Word of the DayTuesday, October 30, 2001
\dee-OB-luh-ree; -AB-\ , noun;
Sorcery; black magic; witchcraft.
Representation of devils or demons in words or pictures.
Mischievous conduct; deviltry.
She invariably had every child in the establishment at her heels, open-mouthed with admiration and wonder,--not excepting Miss Eva, who appeared to be fascinated by her wild diablerie, as a dove is sometimes charmed by a glittering serpent.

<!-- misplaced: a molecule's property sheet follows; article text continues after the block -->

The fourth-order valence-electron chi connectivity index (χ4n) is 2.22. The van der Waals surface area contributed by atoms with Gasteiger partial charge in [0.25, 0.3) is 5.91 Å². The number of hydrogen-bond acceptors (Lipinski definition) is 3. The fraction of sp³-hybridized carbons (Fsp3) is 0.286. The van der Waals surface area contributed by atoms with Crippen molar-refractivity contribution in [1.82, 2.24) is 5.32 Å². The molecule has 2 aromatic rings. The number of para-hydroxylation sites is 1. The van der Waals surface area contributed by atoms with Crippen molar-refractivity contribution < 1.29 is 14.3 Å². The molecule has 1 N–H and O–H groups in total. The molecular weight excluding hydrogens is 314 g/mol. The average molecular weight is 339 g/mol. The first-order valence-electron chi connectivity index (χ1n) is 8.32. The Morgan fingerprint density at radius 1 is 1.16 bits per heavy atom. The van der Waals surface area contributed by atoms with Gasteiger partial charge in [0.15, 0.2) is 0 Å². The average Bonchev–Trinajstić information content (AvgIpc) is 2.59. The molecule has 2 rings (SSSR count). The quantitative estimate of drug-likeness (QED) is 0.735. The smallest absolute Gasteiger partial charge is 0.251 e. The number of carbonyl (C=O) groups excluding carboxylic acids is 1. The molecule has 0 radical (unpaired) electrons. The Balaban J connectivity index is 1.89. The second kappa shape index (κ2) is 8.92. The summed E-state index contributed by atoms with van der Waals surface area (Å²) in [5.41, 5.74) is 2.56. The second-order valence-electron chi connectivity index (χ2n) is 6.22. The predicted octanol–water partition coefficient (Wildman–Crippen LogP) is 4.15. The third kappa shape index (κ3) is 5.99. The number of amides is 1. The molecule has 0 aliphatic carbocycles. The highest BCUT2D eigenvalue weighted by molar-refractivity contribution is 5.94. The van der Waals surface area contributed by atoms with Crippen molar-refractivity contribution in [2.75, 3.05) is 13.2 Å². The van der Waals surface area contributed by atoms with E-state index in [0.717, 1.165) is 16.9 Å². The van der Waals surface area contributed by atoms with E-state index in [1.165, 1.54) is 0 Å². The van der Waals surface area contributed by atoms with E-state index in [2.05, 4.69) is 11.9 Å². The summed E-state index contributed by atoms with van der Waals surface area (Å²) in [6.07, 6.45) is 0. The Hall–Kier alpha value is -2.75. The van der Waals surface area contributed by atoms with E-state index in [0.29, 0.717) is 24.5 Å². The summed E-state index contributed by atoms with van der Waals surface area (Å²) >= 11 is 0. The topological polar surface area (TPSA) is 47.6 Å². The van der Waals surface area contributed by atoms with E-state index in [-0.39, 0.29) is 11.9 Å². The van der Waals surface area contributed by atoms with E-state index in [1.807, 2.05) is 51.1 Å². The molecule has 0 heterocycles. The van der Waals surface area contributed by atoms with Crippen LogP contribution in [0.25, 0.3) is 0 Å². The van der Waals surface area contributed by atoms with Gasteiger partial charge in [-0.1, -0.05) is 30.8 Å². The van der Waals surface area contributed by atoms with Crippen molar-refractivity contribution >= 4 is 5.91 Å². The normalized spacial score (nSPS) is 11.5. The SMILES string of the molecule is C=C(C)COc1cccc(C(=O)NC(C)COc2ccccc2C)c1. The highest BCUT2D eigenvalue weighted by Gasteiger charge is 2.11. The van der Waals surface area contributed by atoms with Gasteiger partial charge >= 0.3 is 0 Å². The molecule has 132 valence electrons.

-- Harriet Beecher Stowe, Uncle Tom's Cabin
His worst excesses of unfeeling diablerie belong to his early days.
-- Robertson Davies, "The Making of a 'Dublin Smartie", New York Times, October 30, 1988
Diablerie comes from the French, from diable, devil, from Latin diabolus, from Greek diabolos, "slanderer," from diaballein, "to slander," literally "to throw across," from dia-, "across" + ballein, "to throw."
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